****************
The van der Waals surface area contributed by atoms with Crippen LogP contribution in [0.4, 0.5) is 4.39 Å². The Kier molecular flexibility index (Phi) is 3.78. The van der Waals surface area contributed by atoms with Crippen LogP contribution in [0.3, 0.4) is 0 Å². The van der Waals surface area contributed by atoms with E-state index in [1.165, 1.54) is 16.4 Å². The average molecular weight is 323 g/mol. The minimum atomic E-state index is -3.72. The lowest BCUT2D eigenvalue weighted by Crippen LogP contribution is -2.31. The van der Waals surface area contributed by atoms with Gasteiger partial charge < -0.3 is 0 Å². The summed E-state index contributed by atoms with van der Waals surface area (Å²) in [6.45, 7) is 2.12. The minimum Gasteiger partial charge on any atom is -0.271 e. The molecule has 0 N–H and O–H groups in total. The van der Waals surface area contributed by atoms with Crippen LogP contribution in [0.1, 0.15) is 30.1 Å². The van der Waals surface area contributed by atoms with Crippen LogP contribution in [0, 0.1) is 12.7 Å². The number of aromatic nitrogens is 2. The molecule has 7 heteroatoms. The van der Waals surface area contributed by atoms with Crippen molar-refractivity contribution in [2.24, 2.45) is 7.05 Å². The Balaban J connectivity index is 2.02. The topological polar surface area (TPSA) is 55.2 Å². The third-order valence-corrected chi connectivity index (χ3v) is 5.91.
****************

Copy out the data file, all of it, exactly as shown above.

The van der Waals surface area contributed by atoms with Crippen LogP contribution in [0.4, 0.5) is 4.39 Å². The Kier molecular flexibility index (Phi) is 3.78. The van der Waals surface area contributed by atoms with Crippen LogP contribution in [0.3, 0.4) is 0 Å². The van der Waals surface area contributed by atoms with E-state index in [1.165, 1.54) is 16.4 Å². The average molecular weight is 323 g/mol. The minimum atomic E-state index is -3.72. The lowest BCUT2D eigenvalue weighted by Crippen LogP contribution is -2.31. The van der Waals surface area contributed by atoms with Gasteiger partial charge < -0.3 is 0 Å². The summed E-state index contributed by atoms with van der Waals surface area (Å²) in [6.45, 7) is 2.12. The minimum Gasteiger partial charge on any atom is -0.271 e. The molecule has 0 N–H and O–H groups in total. The van der Waals surface area contributed by atoms with Crippen LogP contribution in [0.1, 0.15) is 30.1 Å². The van der Waals surface area contributed by atoms with Crippen LogP contribution in [0, 0.1) is 12.7 Å². The number of aromatic nitrogens is 2. The molecule has 7 heteroatoms. The van der Waals surface area contributed by atoms with Crippen molar-refractivity contribution in [2.24, 2.45) is 7.05 Å². The Balaban J connectivity index is 2.02. The topological polar surface area (TPSA) is 55.2 Å². The third-order valence-corrected chi connectivity index (χ3v) is 5.91.